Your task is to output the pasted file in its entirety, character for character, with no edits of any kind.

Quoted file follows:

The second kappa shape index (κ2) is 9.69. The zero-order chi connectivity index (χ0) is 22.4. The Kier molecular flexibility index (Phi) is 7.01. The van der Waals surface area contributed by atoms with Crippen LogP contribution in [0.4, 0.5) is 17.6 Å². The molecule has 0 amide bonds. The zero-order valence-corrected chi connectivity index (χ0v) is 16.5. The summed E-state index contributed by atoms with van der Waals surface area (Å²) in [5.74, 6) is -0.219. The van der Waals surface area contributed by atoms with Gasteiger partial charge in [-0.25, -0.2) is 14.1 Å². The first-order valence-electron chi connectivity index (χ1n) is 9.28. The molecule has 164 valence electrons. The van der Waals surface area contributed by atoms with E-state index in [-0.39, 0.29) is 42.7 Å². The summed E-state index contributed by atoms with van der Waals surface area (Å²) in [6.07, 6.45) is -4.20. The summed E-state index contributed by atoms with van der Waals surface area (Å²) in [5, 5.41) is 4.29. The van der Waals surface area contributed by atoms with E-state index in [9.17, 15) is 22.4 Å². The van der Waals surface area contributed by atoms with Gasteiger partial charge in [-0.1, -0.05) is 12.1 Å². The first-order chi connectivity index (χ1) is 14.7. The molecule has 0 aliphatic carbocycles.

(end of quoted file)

The second kappa shape index (κ2) is 9.69. The zero-order chi connectivity index (χ0) is 22.4. The Kier molecular flexibility index (Phi) is 7.01. The van der Waals surface area contributed by atoms with Crippen LogP contribution in [0.4, 0.5) is 17.6 Å². The molecule has 0 amide bonds. The zero-order valence-corrected chi connectivity index (χ0v) is 16.5. The summed E-state index contributed by atoms with van der Waals surface area (Å²) in [5.74, 6) is -0.219. The van der Waals surface area contributed by atoms with Gasteiger partial charge in [-0.25, -0.2) is 14.1 Å². The first-order valence-electron chi connectivity index (χ1n) is 9.28. The molecule has 164 valence electrons. The van der Waals surface area contributed by atoms with E-state index in [-0.39, 0.29) is 42.7 Å². The summed E-state index contributed by atoms with van der Waals surface area (Å²) in [6.07, 6.45) is -4.20. The summed E-state index contributed by atoms with van der Waals surface area (Å²) in [5, 5.41) is 4.29. The van der Waals surface area contributed by atoms with E-state index in [9.17, 15) is 22.4 Å². The van der Waals surface area contributed by atoms with Gasteiger partial charge in [-0.1, -0.05) is 12.1 Å². The first-order chi connectivity index (χ1) is 14.7. The molecule has 0 aliphatic carbocycles.